In all, based on results of a survey conducted in Fall 2014, USCC’s official magazine and partner, BioCycle, identified 198 communities with curbside collection of food scraps, representing 2.74 million households spread out over 19 states. While this shows steady growth of about 10 percent, the enthusiasm for food scraps collection outstrips the progress shown in that data. Dozens of municipalities have formalized drop-off programs for residential food scraps, and entrepreneurs offer curbside subscription services in communities across the country, some of which have grown quite large (up to 4,000 households!).
Compost Facilities and Food Scraps
An internal USCC study done in 2013 has identified 3,600 compost facilities in the US. Of those, we have information about the feedstock (what is composted) of about 65%. Nearly 14% accepted food residuals at that time (prior to diversion laws in several states and large cities) and about 7% accepted biosolids (organic matter recycled from sewage sludge). The remainder accepted green waste (yard trim, leaves, woody material, grass).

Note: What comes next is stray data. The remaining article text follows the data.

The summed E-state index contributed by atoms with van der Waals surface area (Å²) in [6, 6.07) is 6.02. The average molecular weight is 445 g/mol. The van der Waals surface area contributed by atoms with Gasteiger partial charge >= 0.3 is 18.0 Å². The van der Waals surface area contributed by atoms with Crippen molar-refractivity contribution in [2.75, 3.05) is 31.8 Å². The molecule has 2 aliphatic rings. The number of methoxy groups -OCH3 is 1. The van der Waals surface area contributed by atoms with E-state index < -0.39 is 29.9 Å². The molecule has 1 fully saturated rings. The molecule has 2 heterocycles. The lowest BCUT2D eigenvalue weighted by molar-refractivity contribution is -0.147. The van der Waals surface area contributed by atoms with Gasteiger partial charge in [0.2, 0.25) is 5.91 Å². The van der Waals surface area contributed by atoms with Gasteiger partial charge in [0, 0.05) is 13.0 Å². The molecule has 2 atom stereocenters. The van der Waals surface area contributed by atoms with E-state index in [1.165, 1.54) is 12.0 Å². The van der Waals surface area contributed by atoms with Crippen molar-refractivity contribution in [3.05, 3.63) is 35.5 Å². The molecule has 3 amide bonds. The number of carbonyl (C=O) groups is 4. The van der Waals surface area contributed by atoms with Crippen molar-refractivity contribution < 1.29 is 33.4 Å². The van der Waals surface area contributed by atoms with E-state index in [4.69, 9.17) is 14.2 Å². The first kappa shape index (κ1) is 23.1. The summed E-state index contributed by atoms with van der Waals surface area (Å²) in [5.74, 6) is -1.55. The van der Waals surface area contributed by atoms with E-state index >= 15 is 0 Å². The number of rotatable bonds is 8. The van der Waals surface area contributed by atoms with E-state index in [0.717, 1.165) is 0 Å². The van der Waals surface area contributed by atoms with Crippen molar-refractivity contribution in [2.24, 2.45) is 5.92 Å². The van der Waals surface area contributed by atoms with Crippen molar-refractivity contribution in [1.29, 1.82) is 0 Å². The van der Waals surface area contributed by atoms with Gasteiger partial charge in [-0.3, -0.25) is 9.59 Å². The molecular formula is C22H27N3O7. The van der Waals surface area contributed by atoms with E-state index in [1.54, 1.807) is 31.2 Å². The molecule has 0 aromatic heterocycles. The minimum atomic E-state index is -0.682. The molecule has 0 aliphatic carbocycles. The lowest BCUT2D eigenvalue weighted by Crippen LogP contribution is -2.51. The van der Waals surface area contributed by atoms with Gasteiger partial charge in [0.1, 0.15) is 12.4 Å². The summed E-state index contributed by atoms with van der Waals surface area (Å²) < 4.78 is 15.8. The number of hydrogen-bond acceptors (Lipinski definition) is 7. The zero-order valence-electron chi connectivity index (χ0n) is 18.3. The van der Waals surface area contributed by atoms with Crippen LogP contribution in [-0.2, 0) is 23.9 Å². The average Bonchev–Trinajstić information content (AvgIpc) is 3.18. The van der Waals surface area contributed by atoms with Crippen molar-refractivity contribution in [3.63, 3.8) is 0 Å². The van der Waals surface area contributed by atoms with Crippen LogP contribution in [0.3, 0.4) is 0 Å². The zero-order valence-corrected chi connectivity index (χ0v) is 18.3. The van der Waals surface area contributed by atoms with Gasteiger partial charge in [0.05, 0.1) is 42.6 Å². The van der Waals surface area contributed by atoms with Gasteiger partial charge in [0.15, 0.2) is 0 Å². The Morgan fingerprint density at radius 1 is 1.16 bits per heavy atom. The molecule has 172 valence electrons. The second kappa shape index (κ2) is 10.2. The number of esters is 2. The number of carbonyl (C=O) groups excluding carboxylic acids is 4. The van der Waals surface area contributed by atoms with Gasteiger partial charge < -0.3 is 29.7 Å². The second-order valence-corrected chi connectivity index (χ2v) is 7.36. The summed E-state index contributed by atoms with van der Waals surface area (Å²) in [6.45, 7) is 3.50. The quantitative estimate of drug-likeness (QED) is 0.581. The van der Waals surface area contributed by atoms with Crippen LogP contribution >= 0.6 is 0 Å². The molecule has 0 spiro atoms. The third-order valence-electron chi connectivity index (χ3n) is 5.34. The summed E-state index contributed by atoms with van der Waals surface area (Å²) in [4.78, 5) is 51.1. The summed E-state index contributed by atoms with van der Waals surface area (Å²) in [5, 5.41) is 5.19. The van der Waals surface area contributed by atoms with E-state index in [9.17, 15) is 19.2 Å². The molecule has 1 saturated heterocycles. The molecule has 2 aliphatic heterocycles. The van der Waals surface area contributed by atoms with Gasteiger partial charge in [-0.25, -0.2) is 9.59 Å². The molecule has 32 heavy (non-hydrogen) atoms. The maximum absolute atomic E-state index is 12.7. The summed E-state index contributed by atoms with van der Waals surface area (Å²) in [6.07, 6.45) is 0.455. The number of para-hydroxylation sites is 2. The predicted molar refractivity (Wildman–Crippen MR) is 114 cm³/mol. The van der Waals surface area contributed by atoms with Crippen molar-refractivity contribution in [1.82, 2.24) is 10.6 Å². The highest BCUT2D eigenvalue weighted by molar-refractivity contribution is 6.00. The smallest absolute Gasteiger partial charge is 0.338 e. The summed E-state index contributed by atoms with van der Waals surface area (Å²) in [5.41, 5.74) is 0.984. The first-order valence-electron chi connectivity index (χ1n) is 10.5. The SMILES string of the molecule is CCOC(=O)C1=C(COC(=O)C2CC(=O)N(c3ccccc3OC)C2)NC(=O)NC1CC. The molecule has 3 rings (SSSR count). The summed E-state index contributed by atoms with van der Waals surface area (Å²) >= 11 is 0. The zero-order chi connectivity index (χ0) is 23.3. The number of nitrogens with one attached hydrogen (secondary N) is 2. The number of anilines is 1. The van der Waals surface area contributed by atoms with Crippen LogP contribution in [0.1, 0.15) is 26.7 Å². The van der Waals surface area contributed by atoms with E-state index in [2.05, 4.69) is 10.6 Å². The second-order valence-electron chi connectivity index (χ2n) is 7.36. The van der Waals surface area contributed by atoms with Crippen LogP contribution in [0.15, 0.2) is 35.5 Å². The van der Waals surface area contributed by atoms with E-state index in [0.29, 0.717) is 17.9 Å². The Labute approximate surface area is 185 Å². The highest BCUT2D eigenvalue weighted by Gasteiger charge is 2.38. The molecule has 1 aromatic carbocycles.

USCC’s Position on the Food Recovery Hierarchy
The US Composting Council supports the Food Recovery Hierarchy developed by the US EPA, which directs that society should first reduce surplus food by source reduction (better management of food to diminish leftovers); then food scrap should be directed to use by people, then by animals, next for industrial purposes, such as rendering and energy recovery, then for compost.
For this reason the USCC partners with organizations like the National Foundation to End Senior Hunger and the American Biogas Council for collaborative solutions to food recovery challenges.
50% by 2030
The US Composting Council was a cosigner on a recent letter sent by a group of influential organizations urging the federal government to turn more attention towards food recovery. The US Environmental Protection Agency and US Department of Agriculture announced shortly after its new goal: 50% recovery by 2030.